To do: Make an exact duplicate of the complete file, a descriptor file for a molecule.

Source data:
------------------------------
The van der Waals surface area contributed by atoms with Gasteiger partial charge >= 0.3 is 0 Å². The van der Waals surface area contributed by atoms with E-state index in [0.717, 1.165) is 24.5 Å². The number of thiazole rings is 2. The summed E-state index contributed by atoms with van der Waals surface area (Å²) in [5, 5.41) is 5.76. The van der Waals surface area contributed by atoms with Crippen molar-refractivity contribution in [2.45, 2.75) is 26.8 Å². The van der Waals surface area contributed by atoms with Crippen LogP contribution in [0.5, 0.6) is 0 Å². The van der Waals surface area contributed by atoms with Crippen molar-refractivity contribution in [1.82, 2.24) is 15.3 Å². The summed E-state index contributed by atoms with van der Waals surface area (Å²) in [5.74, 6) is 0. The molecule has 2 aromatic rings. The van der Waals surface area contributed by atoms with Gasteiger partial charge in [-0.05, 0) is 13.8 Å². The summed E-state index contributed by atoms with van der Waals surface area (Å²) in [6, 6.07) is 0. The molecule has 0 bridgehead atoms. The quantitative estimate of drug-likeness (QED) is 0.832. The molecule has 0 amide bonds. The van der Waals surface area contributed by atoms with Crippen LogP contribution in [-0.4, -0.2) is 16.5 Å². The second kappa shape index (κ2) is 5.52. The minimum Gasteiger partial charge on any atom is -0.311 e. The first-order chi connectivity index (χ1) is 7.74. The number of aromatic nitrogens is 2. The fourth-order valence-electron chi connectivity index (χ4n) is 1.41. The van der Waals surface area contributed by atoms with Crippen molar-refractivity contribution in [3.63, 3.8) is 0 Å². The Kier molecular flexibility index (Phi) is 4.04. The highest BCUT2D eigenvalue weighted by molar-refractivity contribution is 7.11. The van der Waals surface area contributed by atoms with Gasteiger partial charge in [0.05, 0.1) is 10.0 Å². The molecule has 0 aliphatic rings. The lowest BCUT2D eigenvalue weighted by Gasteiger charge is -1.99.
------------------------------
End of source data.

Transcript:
The van der Waals surface area contributed by atoms with Gasteiger partial charge >= 0.3 is 0 Å². The van der Waals surface area contributed by atoms with E-state index in [0.717, 1.165) is 24.5 Å². The number of thiazole rings is 2. The summed E-state index contributed by atoms with van der Waals surface area (Å²) in [5, 5.41) is 5.76. The van der Waals surface area contributed by atoms with Crippen molar-refractivity contribution in [2.45, 2.75) is 26.8 Å². The van der Waals surface area contributed by atoms with Crippen LogP contribution in [0.5, 0.6) is 0 Å². The van der Waals surface area contributed by atoms with Crippen molar-refractivity contribution in [1.82, 2.24) is 15.3 Å². The summed E-state index contributed by atoms with van der Waals surface area (Å²) in [5.74, 6) is 0. The molecule has 2 aromatic rings. The van der Waals surface area contributed by atoms with Gasteiger partial charge in [-0.05, 0) is 13.8 Å². The summed E-state index contributed by atoms with van der Waals surface area (Å²) in [6, 6.07) is 0. The molecule has 0 bridgehead atoms. The quantitative estimate of drug-likeness (QED) is 0.832. The molecule has 0 amide bonds. The van der Waals surface area contributed by atoms with Crippen LogP contribution in [-0.4, -0.2) is 16.5 Å². The second kappa shape index (κ2) is 5.52. The minimum Gasteiger partial charge on any atom is -0.311 e. The first-order chi connectivity index (χ1) is 7.74. The number of aromatic nitrogens is 2. The fourth-order valence-electron chi connectivity index (χ4n) is 1.41. The van der Waals surface area contributed by atoms with Crippen molar-refractivity contribution in [3.63, 3.8) is 0 Å². The Kier molecular flexibility index (Phi) is 4.04. The highest BCUT2D eigenvalue weighted by molar-refractivity contribution is 7.11. The van der Waals surface area contributed by atoms with Gasteiger partial charge in [0.05, 0.1) is 10.0 Å². The molecule has 0 aliphatic rings. The lowest BCUT2D eigenvalue weighted by Gasteiger charge is -1.99.